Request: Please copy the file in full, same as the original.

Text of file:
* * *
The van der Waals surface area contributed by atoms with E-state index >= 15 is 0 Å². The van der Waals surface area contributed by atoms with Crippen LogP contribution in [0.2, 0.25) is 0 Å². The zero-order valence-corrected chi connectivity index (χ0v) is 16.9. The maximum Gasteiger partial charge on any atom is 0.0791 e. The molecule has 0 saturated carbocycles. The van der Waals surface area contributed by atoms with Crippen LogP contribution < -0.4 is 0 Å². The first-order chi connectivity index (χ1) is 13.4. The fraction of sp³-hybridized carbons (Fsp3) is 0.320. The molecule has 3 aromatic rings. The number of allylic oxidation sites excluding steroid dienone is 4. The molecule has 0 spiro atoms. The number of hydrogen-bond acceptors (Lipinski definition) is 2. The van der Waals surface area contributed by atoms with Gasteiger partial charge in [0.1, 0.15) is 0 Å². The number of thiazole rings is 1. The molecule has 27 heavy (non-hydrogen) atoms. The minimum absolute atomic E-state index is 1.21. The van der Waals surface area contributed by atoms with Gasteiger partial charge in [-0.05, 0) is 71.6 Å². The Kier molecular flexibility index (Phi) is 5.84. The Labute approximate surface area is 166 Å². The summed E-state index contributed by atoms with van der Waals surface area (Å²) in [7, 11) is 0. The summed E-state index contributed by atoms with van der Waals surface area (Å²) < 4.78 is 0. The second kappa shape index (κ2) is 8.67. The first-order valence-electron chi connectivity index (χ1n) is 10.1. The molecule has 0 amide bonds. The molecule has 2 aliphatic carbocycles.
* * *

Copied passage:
The van der Waals surface area contributed by atoms with E-state index >= 15 is 0 Å². The van der Waals surface area contributed by atoms with Crippen LogP contribution in [0.2, 0.25) is 0 Å². The zero-order valence-corrected chi connectivity index (χ0v) is 16.9. The maximum Gasteiger partial charge on any atom is 0.0791 e. The molecule has 0 saturated carbocycles. The van der Waals surface area contributed by atoms with Crippen LogP contribution < -0.4 is 0 Å². The first-order chi connectivity index (χ1) is 13.4. The fraction of sp³-hybridized carbons (Fsp3) is 0.320. The molecule has 3 aromatic rings. The number of allylic oxidation sites excluding steroid dienone is 4. The molecule has 0 spiro atoms. The number of hydrogen-bond acceptors (Lipinski definition) is 2. The van der Waals surface area contributed by atoms with Gasteiger partial charge in [0.1, 0.15) is 0 Å². The number of thiazole rings is 1. The molecule has 27 heavy (non-hydrogen) atoms. The minimum absolute atomic E-state index is 1.21. The van der Waals surface area contributed by atoms with Gasteiger partial charge in [-0.05, 0) is 71.6 Å². The Kier molecular flexibility index (Phi) is 5.84. The Labute approximate surface area is 166 Å². The summed E-state index contributed by atoms with van der Waals surface area (Å²) in [7, 11) is 0. The summed E-state index contributed by atoms with van der Waals surface area (Å²) < 4.78 is 0. The second kappa shape index (κ2) is 8.67. The first-order valence-electron chi connectivity index (χ1n) is 10.1. The molecule has 0 amide bonds. The molecule has 2 aliphatic carbocycles.